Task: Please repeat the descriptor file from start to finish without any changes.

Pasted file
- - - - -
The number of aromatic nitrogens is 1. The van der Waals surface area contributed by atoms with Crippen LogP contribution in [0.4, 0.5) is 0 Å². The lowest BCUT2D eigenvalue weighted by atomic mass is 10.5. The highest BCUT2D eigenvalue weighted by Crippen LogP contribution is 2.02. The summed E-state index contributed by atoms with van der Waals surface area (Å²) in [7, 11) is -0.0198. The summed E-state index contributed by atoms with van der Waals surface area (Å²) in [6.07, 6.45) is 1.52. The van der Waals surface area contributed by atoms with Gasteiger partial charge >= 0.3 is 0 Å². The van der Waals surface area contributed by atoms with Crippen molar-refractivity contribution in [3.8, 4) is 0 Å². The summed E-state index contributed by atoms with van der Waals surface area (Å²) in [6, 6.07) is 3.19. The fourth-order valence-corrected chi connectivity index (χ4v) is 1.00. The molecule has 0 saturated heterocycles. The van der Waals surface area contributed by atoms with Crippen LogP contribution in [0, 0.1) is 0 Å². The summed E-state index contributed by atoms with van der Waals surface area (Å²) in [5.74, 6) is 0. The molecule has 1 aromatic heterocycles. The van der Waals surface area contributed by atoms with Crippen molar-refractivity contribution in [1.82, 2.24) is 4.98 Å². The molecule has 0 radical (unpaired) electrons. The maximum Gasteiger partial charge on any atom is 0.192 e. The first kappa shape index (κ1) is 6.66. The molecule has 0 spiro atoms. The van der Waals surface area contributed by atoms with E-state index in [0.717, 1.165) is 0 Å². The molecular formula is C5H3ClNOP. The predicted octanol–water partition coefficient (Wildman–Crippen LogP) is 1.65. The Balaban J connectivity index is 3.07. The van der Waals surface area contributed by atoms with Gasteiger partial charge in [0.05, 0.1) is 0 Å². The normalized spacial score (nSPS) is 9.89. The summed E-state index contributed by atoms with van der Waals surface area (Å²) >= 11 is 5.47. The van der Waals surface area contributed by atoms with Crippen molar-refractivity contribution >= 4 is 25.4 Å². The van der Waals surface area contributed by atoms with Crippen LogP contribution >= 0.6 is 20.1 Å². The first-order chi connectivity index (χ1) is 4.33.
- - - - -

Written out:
The number of aromatic nitrogens is 1. The van der Waals surface area contributed by atoms with Crippen LogP contribution in [0.4, 0.5) is 0 Å². The lowest BCUT2D eigenvalue weighted by atomic mass is 10.5. The highest BCUT2D eigenvalue weighted by Crippen LogP contribution is 2.02. The summed E-state index contributed by atoms with van der Waals surface area (Å²) in [7, 11) is -0.0198. The summed E-state index contributed by atoms with van der Waals surface area (Å²) in [6.07, 6.45) is 1.52. The van der Waals surface area contributed by atoms with Gasteiger partial charge >= 0.3 is 0 Å². The van der Waals surface area contributed by atoms with Crippen molar-refractivity contribution in [3.8, 4) is 0 Å². The summed E-state index contributed by atoms with van der Waals surface area (Å²) in [6, 6.07) is 3.19. The fourth-order valence-corrected chi connectivity index (χ4v) is 1.00. The molecule has 0 saturated heterocycles. The van der Waals surface area contributed by atoms with Crippen LogP contribution in [0, 0.1) is 0 Å². The summed E-state index contributed by atoms with van der Waals surface area (Å²) in [5.74, 6) is 0. The molecule has 1 aromatic heterocycles. The van der Waals surface area contributed by atoms with Crippen molar-refractivity contribution in [1.82, 2.24) is 4.98 Å². The molecule has 0 radical (unpaired) electrons. The maximum Gasteiger partial charge on any atom is 0.192 e. The first kappa shape index (κ1) is 6.66. The molecule has 0 spiro atoms. The van der Waals surface area contributed by atoms with E-state index in [0.717, 1.165) is 0 Å². The molecular formula is C5H3ClNOP. The predicted octanol–water partition coefficient (Wildman–Crippen LogP) is 1.65. The Balaban J connectivity index is 3.07. The van der Waals surface area contributed by atoms with Gasteiger partial charge in [0.05, 0.1) is 0 Å². The normalized spacial score (nSPS) is 9.89. The summed E-state index contributed by atoms with van der Waals surface area (Å²) >= 11 is 5.47. The van der Waals surface area contributed by atoms with Crippen molar-refractivity contribution >= 4 is 25.4 Å². The van der Waals surface area contributed by atoms with Crippen LogP contribution >= 0.6 is 20.1 Å². The first-order chi connectivity index (χ1) is 4.33.